For those who love their wool, we certainly know why and thought we’d share a few proper care tips on this mutually treasured garment. Woollen sweaters were always our chosen favourites, because many of them could be lightweight without sacrificing much in terms of insulation. And if you cared for them right, they could last a lifetime or more. So listen up, this is how to properly care for this paradoxically sturdy but sensitive material, just for reference anytime you find yourself standing over a stained sweater at home.
How to keep loving your wooly knits from Lavish&Squalor:
First, general care.
Not to be read like an infomercial, but did you know that woolly goods rarely need a wash? The natural fibres breathe well, and are durable to such enemies as time and cold temperatures. With that in mind, soil and dust can be removed by brushing lengthwise with a garment brush. If the material is thinner, then we suggest blotting with a damp cloth (never rub) rather than a brush.
Wrinkles got you down?
It’s a good habit to hang your wool sweaters on a padded hanger for 24 hours before you wear it again; this posture allows the garment to naturally drop its wrinkles and look freshly steamed without having you go through the actual steaming process. If you can’t wait, we suggest only using a steamer to iron out the wrinkles, and even then, avoid direct contact with your clothing, and steam inside-out.
The down and dirty, let’s talk about stains.
First, fight down the urge to throw the offended piece of clothing into the nearest washing machine, because the best thing to do is also the easiest and most timely: damp, and blot. If you have a bottle of stain remover on hand then, well, we’re pretty confident you know what to do with it (and maybe a little miffed why you need to read this article, unless you’re just comparing notes). Otherwise, get a clean cloth, wet it with cold water, and blot away; the faster you get at the stain, the better. If it’s particularly bad, then we encourage the urge to throw it at the nearest dry cleaners as soon as you can to avoid everlasting trauma.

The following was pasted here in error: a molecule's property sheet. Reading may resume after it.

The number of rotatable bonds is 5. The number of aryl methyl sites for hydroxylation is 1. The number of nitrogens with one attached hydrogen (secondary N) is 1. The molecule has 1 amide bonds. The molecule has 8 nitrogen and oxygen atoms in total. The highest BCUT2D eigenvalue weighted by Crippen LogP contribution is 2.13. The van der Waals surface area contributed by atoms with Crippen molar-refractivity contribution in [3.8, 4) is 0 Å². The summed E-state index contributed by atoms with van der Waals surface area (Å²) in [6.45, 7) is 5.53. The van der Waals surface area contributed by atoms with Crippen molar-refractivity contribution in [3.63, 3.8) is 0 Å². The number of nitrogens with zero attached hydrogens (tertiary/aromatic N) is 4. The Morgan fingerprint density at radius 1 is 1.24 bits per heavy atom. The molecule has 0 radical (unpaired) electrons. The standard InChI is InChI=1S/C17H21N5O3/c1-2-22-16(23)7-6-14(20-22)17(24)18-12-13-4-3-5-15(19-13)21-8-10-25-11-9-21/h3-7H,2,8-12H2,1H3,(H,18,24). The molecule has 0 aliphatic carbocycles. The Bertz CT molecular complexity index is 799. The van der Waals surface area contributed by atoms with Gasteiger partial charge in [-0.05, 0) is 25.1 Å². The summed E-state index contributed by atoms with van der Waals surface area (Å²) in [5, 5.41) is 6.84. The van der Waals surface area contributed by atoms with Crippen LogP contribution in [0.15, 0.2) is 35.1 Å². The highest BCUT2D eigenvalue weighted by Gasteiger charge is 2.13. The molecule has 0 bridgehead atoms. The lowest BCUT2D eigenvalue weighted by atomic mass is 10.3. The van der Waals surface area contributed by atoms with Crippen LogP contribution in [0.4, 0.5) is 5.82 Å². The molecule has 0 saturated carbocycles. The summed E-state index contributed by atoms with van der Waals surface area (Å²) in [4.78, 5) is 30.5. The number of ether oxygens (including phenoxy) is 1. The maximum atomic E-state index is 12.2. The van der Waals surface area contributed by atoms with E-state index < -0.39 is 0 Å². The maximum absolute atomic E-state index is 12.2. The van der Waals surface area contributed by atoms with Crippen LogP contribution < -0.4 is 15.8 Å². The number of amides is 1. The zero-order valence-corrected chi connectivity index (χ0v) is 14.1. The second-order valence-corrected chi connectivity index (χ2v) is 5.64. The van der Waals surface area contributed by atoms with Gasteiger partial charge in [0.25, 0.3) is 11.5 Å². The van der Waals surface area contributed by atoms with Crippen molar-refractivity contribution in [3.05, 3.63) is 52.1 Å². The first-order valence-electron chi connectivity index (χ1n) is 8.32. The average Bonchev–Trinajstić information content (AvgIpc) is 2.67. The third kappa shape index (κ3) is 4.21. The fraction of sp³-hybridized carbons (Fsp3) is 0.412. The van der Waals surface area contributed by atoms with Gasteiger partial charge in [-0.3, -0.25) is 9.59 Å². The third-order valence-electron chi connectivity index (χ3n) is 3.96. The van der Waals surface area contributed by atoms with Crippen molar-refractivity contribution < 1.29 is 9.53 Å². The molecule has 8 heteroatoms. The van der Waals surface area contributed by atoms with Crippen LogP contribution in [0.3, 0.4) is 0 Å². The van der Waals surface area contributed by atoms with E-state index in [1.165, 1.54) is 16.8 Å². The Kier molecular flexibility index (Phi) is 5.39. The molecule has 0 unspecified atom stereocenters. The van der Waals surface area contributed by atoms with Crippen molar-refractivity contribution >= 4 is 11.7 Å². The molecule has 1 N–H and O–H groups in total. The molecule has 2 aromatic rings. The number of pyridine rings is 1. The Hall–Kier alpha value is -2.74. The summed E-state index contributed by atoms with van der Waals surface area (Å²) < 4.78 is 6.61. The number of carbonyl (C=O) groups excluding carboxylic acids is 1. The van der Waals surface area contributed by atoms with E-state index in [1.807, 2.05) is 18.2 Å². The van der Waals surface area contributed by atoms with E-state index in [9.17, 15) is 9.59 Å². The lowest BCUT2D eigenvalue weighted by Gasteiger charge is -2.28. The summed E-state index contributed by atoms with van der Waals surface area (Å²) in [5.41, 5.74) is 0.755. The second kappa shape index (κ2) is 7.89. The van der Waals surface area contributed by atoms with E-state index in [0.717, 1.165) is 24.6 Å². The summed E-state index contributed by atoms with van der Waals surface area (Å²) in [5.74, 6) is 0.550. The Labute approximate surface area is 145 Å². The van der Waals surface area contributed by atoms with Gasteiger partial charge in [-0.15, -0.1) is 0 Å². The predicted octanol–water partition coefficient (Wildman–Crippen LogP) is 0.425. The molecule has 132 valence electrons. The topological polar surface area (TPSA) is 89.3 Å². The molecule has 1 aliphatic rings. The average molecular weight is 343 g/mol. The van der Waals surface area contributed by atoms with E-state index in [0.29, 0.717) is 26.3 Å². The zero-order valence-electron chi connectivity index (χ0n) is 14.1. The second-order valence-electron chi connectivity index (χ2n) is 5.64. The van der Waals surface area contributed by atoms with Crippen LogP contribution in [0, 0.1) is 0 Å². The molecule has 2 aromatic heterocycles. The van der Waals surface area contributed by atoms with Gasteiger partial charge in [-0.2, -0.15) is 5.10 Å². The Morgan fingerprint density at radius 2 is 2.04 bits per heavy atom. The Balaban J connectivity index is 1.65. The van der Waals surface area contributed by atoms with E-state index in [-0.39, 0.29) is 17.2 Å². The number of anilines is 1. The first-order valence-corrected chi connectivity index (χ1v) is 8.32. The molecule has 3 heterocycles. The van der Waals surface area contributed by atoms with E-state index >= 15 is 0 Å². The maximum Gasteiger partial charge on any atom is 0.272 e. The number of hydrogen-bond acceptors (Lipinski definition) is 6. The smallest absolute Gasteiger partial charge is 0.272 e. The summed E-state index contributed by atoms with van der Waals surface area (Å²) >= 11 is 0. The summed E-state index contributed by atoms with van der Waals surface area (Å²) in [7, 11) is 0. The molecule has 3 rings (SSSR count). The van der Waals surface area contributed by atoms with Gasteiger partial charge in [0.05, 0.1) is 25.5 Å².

How to hand wash your wool goods.
To prep, soak in cold water; this will minimize any chances of shrinkage. Next, add your cleaning agent: avoid bleach like it’s the devil, instead, go for the mild, mild stuff, or even dilute regular detergent, because excess of suds is neither effective nor good for the material. Soak it for 3 to 5 minutes, and then give it gentle, loving squeezes to allow water to penetrate the fabric.
Let’s be clear about this: do not wring the garment. Ever.
When you’re done, drain, and do that loving squeeze thing again to remove as much excess water as you can. Then lay it flat on a towel to dry naturally. Avoid hanging when wet, as the weight from the water causes stretching (unless that’s a custom look you’re going for), and never put it in the dryer; if wool had a kryptonite, it would be heat, because anything hot causes it to shrink into something decidedly not your size.
The final word: storing.
Because wool is a natural fibres, it can sometimes be a favoured snack amongst insect kind. To avoid an unpleasant surprise, store in an airtight bag/container, and in a cooler room. If you have a cedar box, then you’re a fancy individual, and we like that since it’s a wicked piece of furniture that doubles as moth repellent without that awful smell. For those on a tighter budget, you can hang a couple moth balls in loosely woven fabric bags close to your pieces to ward off the frightfuls (not directly on it, just to be clear); be sure to air out such pieces well in advance before you wear them, to avoid wearing eau de mothballs as a cologne.
If you have any other questions, or you need clarification, don’t be shy, hit us up via our social media channels.